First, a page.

There were numerous reports that individuals were victims of politically motivated disappearances after they were detained by elements of the security forces or after kidnappings where the identities of the perpetrators were not clear. Lack of access to reliable reporting, however, caused in part by restraints on civil society, limited the ability of human rights organizations and researchers to gather complete data.
The NGOs Ligue Iteka, Forum for Awareness and Development (FOCODE), and SOS Torture Burundi regularly reported disappearances, which were sometimes later determined to be killings when victims’ bodies were discovered. A victim’s last sighting was often at the time of abduction by the Imbonerakure, police, military, or the SNR. NGOs and media reported that persons suspected of collaborating with armed rebel groups, members of the CNL, and former members of the army were victims of enforced disappearances. FOCODE reported that other victims included returning refugees and former prisoners. As of August 30, Ligue Iteka documented 32 disappearances, compared with 56 in the previous year. It linked one disappearance to the Imbonerakure, two to police, 25 to the SNR, two to the military, one to a local official, and one to unidentified actors. FOCODE reported that statistics likely considerably underreport the true number of disappearances, as many victims’ families were either unaware of the victim’s disappearance or may have remained silent due to fear of reprisal.
According to Human Rights Watch, the SNR, security forces, and the Imbonerakure disappeared real or perceived political opponents and persons suspected of having ties with Burundian rebels in the neighboring DRC. In addition, media reported cases of the Imbonerakure and other members of the ruling party becoming victims of human rights abuses for refusing to participate in the party’s activities. According to a March report by the Burundi Human Rights Initiative (BHRI), CNL members were the primary victims of disappearances, usually subject to abduction by SNR agents or police, rather than being arrested in accordance with the law. The BHRI reported that families gave up searching after a few weeks and organized burials for their disappeared relatives. Some of the missing persons reappeared, while others were found in prisons, awaiting trial. The BHRI reported that no information existed regarding security officials being prosecuted for their role in kidnappings.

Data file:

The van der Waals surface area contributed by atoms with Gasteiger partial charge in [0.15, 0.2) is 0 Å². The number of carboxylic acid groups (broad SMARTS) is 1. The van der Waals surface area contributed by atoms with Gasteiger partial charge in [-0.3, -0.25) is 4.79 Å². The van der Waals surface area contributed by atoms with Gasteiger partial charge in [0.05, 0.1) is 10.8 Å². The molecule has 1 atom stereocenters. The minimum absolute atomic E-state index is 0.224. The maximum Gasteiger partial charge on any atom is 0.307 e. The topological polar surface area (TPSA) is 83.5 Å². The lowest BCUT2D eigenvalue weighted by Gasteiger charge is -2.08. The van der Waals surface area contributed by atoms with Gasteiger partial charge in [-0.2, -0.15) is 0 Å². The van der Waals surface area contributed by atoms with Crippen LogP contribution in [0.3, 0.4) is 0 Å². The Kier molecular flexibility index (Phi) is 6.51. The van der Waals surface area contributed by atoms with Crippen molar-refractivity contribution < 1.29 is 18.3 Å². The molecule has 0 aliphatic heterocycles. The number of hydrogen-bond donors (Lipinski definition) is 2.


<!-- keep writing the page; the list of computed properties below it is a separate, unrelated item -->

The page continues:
On February 9, Ligue Iteka reported that SNR officials kidnapped six Imbonerakure in Kirundo Province after they refused to participate in paramilitary training. As of August, their whereabouts remained unknown.
In a press conference on April 28, police spokesman Pierre Nkurikiye called on relatives to alert police in case of alleged disappearances and assured that police would initiate investigations. On May 25, police presented to the press eight individuals arrested for kidnapping and for demanding ransom. Nkurikiye said the accused, three police officers, one member of the military, and four civilians, were involved in many cases of extortion, kidnapping, and abuse of power. Observers opined that the press conference was an attempt to rebut the claims by human rights organizations that the government had disappeared these eight individuals.
On July 13, Ligue Iteka reported that Salvator Horihoze, head of the SNR in Bujumbura Province, and Imbonerakure member Marius Bayisabe arrested Jean Paul Ndabacekure, a CNL member and resident of Mubimbi commune in Bujumbura Province. According to the report, Ndabacekure’s family searched in known SNR and police detention facilities but was unable to locate him. As of August, his whereabouts remained unknown.
c. Torture and Other Cruel, Inhuman, or Degrading Treatment or Punishment, and Other Related Abuses
The constitution and law prohibit cruel, inhuman, or degrading treatment or punishment, but there were numerous reports that government officials employed these practices. NGOs reported cases of torture committed by security services or members of the Imbonerakure. As of August 31, Ligue Iteka reported 38 such cases, down from 57 the previous year, attributing 33 to members of the Imbonerakure, three to police, and two to the SNR. Media reported throughout the year that Imbonerakure members arrested, threatened, beat, tortured, or inflicted a combination of the former on CNL members. There were also reports that government officials in prisons physically abused prisoners. Human rights organizations reported numerous cases of torture against detainees at SNR headquarters in Bujumbura, as well as in unofficial detention centers in Bujumbura and other provinces. The BHRI reported that suspected opponents, mostly CNL members, were tortured in SNR offices and held incommunicado for periods ranging from a few days to several months. According to the BHRI, the SNR tortured their victims, mostly accused of collaborating with armed rebel groups, to extract confessions or get other information.